copenhagen chronicles: clara zangenberg

[this post is the eighth in a series of guest posts from our summer correspondent in copenhagen, brittany watson. thank you again to brittany for her beautiful posts this summer!]

I’ve been soaking in the beautiful, school-less life here in Denmark before another semester starts back up (boo hoo!). But first…one of my most exciting visits this whole summer…I visited graphic designer Clara Zangenberg at her stellar home just outside Copenhagen. The house was built by the famous Danish architect Vilhelm Lauritzen as his private residence in 1956 (more images of his work after the jump). Lauritzen also designed the Danish Embassy in Washington, DC and he took many of the same elements from his house and placed them into the embassy. So closely do they resemble each other that a movie set in the embassy in DC was filmed in their house. Not shabby huh? Clara was kind enough to show me pictures of the house as it was being built in Lauritzen’s retrospective.

It takes a discerning eye to recognize the low, cinder-block modern beauty and I’m glad it fell into Clara’s hands. She took the basic skeleton and enhanced it through carefully chosen pieces. The first striking feature is the bookcase cube placed right in the middle of the living room (above). She put four small-ish book cases together in the form of a square and sealed off the middle hole with a piece of wood from a desk found at the school where her husband worked. That with Zettel’z ceiling lamp placed above = brilliance.


CLICK HERE for the full post (and all 15 images on one page) after the jump!

Her art collection seemed destined to occupy the space. She began collecting works by artist Svend Johansen long before moving into the home, only to find out from her new next-door neighbor that Lauritzen and and Johansen were friends. Destiny! Johansen’s works along with works by Helge Refn and Ib Andersen complete the salon-style wall hangings.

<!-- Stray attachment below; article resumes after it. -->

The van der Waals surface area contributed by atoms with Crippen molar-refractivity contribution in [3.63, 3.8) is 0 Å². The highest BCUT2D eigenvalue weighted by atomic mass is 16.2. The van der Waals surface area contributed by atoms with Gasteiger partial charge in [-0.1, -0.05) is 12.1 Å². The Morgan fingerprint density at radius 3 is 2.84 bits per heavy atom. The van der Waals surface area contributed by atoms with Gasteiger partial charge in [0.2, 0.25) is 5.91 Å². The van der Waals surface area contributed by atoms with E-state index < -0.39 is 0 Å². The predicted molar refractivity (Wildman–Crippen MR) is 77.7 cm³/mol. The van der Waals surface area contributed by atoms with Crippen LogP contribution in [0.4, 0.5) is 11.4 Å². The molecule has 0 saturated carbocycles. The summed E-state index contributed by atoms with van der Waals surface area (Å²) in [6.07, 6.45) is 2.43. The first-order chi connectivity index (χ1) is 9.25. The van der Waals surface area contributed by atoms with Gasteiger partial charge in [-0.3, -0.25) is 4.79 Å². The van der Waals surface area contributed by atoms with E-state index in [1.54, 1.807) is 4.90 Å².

Clara tried to keep as much of the original kitchen as possible but they had to update just a bit (like a modern stove!) and then added stainless steel countertops and appliances.

In my home visits I’ve noticed that Danes love to have not only white sparse walls, but white sparse, uncluttered beds. Isn’t it just asking to be jumped on? I found the drapery-hung closet a great solution to an ever-expanding wardrobe problem.

The sizable backyard was quite an oasis from the busy street-front location, especially the cozy little den they created with a white tarp. She supports her friend Tina Christensen by displaying two of her swinging chairs she made for Ikea.

Well, that’s it for now. I have a bunch to do before I take off (still one more house visit, yay! and tons of packing, boo!) -b.


Alissa Wheeler

Such great design–such a breezy review. Good luck with your travels home.


I absolutely adore the lamp. And now I’m trying to think of ways to recreate it myself. Of course, I will never get around to doing it, but always nice to get a sprinkle of inspiration in the morning.


i love it when someone moves into an already wonderful home and makes it outstanding. this gives me lots to ponder. thanks!


The bookcase island is genious…I wish I had space for something like that. Other favorites…the blue chair with the buckeled straps and the white lockers used as bedside tables…fun!


LOVE the bookshelf cube! You could do it in a dining room using the low hanging light/chandelier in a similar manner. It turns your dining room into a library, but we’re all probably eating out more than we should anyway!


I’m loving those pretty wooden chairs around the dining room table – can anyone tell me where they’re from?


does anyone know where to source those blue ‘safari’ chairs?


Love the drama added by the placement of artwork–the living room collection, the ceiling lamp over the wonderful bookcase table, and the three paintings spaced broadly over the bed.


The boat painting caught my eye as well! I think it just sets the room. Love the colors in this home!


All I can say is jealous jealous jealous! I lived there for a year and well… it makes me want to move back ummm now!


It’s lovely to see such a stylish home look so effortless, comfortable and most importantly lived in. Even the garden looks like it just happend that way. One of my favourites.


Please please please someone let us know who the artist of the boat painting is!!!!!!!!!


Great home! And to think everyone wants to stucco their block or brick now! Midcentury modern architects understood the beauty of letting simple honest materials, such as concrete block, speak for themselves. Ah, the forgotten lessons of MCM design.


How was the tarp hung? They look suspended in air. That’s so cool!